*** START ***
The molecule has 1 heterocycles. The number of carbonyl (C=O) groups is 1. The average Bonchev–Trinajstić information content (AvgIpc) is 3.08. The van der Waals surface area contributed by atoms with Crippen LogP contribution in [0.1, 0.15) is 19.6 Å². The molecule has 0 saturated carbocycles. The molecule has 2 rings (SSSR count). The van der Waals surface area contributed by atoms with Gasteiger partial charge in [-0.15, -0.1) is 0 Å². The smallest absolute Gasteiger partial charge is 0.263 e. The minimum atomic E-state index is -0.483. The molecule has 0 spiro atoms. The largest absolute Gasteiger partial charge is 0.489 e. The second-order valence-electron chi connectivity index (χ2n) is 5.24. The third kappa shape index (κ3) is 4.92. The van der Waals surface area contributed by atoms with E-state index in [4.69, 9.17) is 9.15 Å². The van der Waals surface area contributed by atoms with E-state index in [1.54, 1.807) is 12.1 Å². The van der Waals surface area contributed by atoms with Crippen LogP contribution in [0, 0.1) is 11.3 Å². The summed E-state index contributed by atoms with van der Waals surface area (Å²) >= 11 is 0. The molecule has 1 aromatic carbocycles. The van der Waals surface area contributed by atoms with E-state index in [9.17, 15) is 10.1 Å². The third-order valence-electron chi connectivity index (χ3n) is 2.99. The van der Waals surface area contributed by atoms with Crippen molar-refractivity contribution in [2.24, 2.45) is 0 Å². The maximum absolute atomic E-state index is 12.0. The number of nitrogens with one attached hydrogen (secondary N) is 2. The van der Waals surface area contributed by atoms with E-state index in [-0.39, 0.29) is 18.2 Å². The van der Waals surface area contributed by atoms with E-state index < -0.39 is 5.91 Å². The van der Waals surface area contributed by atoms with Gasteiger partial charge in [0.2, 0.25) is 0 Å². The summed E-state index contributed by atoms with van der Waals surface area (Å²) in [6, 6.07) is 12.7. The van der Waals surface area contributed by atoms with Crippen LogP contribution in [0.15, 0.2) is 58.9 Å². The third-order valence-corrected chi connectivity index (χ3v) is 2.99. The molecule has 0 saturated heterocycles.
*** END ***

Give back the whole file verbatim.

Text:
The molecule has 1 heterocycles. The number of carbonyl (C=O) groups is 1. The average Bonchev–Trinajstić information content (AvgIpc) is 3.08. The van der Waals surface area contributed by atoms with Crippen LogP contribution in [0.1, 0.15) is 19.6 Å². The molecule has 0 saturated carbocycles. The molecule has 2 rings (SSSR count). The van der Waals surface area contributed by atoms with Gasteiger partial charge in [-0.15, -0.1) is 0 Å². The smallest absolute Gasteiger partial charge is 0.263 e. The minimum atomic E-state index is -0.483. The molecule has 0 spiro atoms. The largest absolute Gasteiger partial charge is 0.489 e. The second-order valence-electron chi connectivity index (χ2n) is 5.24. The third kappa shape index (κ3) is 4.92. The van der Waals surface area contributed by atoms with E-state index in [4.69, 9.17) is 9.15 Å². The van der Waals surface area contributed by atoms with E-state index in [1.54, 1.807) is 12.1 Å². The van der Waals surface area contributed by atoms with Crippen LogP contribution in [0, 0.1) is 11.3 Å². The summed E-state index contributed by atoms with van der Waals surface area (Å²) >= 11 is 0. The molecule has 1 aromatic carbocycles. The van der Waals surface area contributed by atoms with E-state index in [9.17, 15) is 10.1 Å². The third-order valence-electron chi connectivity index (χ3n) is 2.99. The van der Waals surface area contributed by atoms with Crippen molar-refractivity contribution in [2.24, 2.45) is 0 Å². The maximum absolute atomic E-state index is 12.0. The number of nitrogens with one attached hydrogen (secondary N) is 2. The van der Waals surface area contributed by atoms with E-state index in [-0.39, 0.29) is 18.2 Å². The van der Waals surface area contributed by atoms with E-state index < -0.39 is 5.91 Å². The van der Waals surface area contributed by atoms with Gasteiger partial charge in [0.2, 0.25) is 0 Å². The summed E-state index contributed by atoms with van der Waals surface area (Å²) in [6, 6.07) is 12.7. The van der Waals surface area contributed by atoms with Crippen LogP contribution in [0.15, 0.2) is 58.9 Å². The third-order valence-corrected chi connectivity index (χ3v) is 2.99. The molecule has 0 saturated heterocycles.